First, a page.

Sibford Gower became associated with clockmaking in the 17th century. Thomas Gilkes was born in Sibford Gower in about 1665 and pioneered clockmaking in north Oxfordshire. There is no known record of where he learnt his trade, but as he was a Quaker he would have been apprenticed to a fellow Quaker; possibly Richard Gilkes of the Worshipful Company of Clockmakers in London. Thomas Gilkes died in 1743.
Thomas Gilkes trained two of his sons as clockmakers: a third Thomas (1704–57), who then worked in Charlbury as both a clockmaker and a Quaker minister, and Richard (1715–87) who established his business in West Adderbury. John Fardon (1700–43) of Deddington also served his apprenticeship with the elder Thomas Gilkes in Sibford. Gilkes pioneered a clockmaking industry in north Oxfordshire villages with such success that his fellow-Quakers, including several further members of the Gilkes and Fardon families, dominated the trade in parts of the district for the next 150 years.
Later clockmakers in Sibford Gower were also Quakers. John Wells' date of birth is unknown but he was married in the Friends' Meeting House in 1785. He moved his business to Shipston-on-Stour in Warwickshire, and he died in 1809. Ezra Enock or Enoch (1799–1860) was born in Sibford Gower. From 1827 he traded in Whitechapel in East London, but in 1832 he returned to Sibford Gower where he remained for the rest of his life. His son John Enock (1834–83) traded as a clock repairer in adjoining villages.
Sibford Gower had a school by 1612 and its first schoolroom was built in 1623. A new cottage for the schoolmaster was built in 1818. In 1825 the school had 59 pupils, but this declined to 40 in 1833. The vicar of Swalcliffe complained in 1837 that the charity was mismanaged, its buildings were ruinous and the master and his wife were not competent. In 1866 the buildings were replaced with a new school and master's house. Pupil numbers recovered to 56 in 1871 and 68 in 1890. Quakers and Wesleyans in the parish held a public meeting in 1891 at which they objected to the school being classified as Church of England. The Charity Commissioners agreed that there was no specific requirement for its pupils to be taught in accordance with the Church of England. The school was enlarged and in 1903 could accommodate 139 pupils, but actual attendance averaged 81. It was enlarged again in 1960 and is now an Endowed Primary School.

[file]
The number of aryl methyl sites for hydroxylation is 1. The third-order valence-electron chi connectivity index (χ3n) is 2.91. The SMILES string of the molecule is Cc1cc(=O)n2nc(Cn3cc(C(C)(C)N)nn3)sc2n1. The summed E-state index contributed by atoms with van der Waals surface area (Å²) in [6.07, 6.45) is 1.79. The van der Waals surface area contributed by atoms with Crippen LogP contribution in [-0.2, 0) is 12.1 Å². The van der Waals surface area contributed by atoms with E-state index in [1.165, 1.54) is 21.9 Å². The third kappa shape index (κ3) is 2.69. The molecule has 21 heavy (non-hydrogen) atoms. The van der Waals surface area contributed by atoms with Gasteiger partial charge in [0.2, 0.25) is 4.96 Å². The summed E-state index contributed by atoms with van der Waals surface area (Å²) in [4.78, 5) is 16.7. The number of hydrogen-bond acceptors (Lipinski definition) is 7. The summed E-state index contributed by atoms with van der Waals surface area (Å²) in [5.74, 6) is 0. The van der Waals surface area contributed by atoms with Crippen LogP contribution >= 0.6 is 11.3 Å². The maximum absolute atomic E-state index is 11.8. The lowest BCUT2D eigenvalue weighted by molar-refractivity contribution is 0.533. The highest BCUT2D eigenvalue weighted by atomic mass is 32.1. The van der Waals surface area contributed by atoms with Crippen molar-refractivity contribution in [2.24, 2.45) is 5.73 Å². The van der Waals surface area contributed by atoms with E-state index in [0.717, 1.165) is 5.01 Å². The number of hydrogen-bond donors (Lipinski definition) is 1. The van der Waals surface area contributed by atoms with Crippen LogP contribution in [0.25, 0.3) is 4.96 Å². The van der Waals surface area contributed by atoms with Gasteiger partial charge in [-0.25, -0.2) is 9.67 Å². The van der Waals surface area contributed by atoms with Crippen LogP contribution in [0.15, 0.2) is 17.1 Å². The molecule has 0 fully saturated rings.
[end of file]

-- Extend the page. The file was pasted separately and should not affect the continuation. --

In 1782 Sibford Gower had only one pub, the King's Arms. The Wykham Arms was licensed as an ale-house by 1793. It was built in the 17th century, possibly as a farmhouse. The King's Arms is no longer trading, and the Wykham Arms is now a gastropub.
- "Area: Sibford Gower (Parish): Key Figures for 2011 Census: Key Statistics". Neighbourhood Statistics. Office for National Statistics. Retrieved 13 February 2015.
- Crossley 1972, pp. 225–260.
- Sherwood & Pevsner 1974, p. 767.
- Ryan 1999, pp. 159–179.
- Beeson 1989, p. 16.
- "Sibford Gower". Chipping Norton and Stow-on-the-Wold Methodist Circuit. Retrieved 9 October 2016.
- Beeson 1989, p. 104.
- Beeson 1989, p. 105.
- Beeson 1989, p. 149.
- Beeson 1989, p. 96.
- Sibford Gower Endowed Primary School
- Historic England. "The Wykham Arms Public House (Grade II) (1046801)". National Heritage List for England. Retrieved 13 February 2015.
- The Wykham Arms
- Beeson, C.F.C. (1989) . Simcock, A.V, ed. Clockmaking in Oxfordshire 1400–1850 (3rd ed.). Oxford: Museum of the History of Science. ISBN 0-903364-06-9.
- Crossley, Alan, ed. (1972). A History of the County of Oxford. Victoria County History. 10: Banbury Hundred. London: Oxford University Press for the Institute of Historical Research. pp. 225–260. ISBN 978-0-19722-728-2.
- Ryan, Deborah (1999). "The man who staged the Empire: Remembering Frank Lascelles in Sibford Gower, 1875–2000". In Kwint, Marius; Breward, Christopher; Aynsley, Jeremy. Material Memories: Design and Evocation (Materializing Culture). London: Bloomsbury Publishing. pp. 159–179. ISBN 1859732526.
- Sherwood, Jennifer; Pevsner, Nikolaus (1974). Oxfordshire. The Buildings of England. Harmondsworth: Penguin Books. p. 767. ISBN 0-14-071045-0.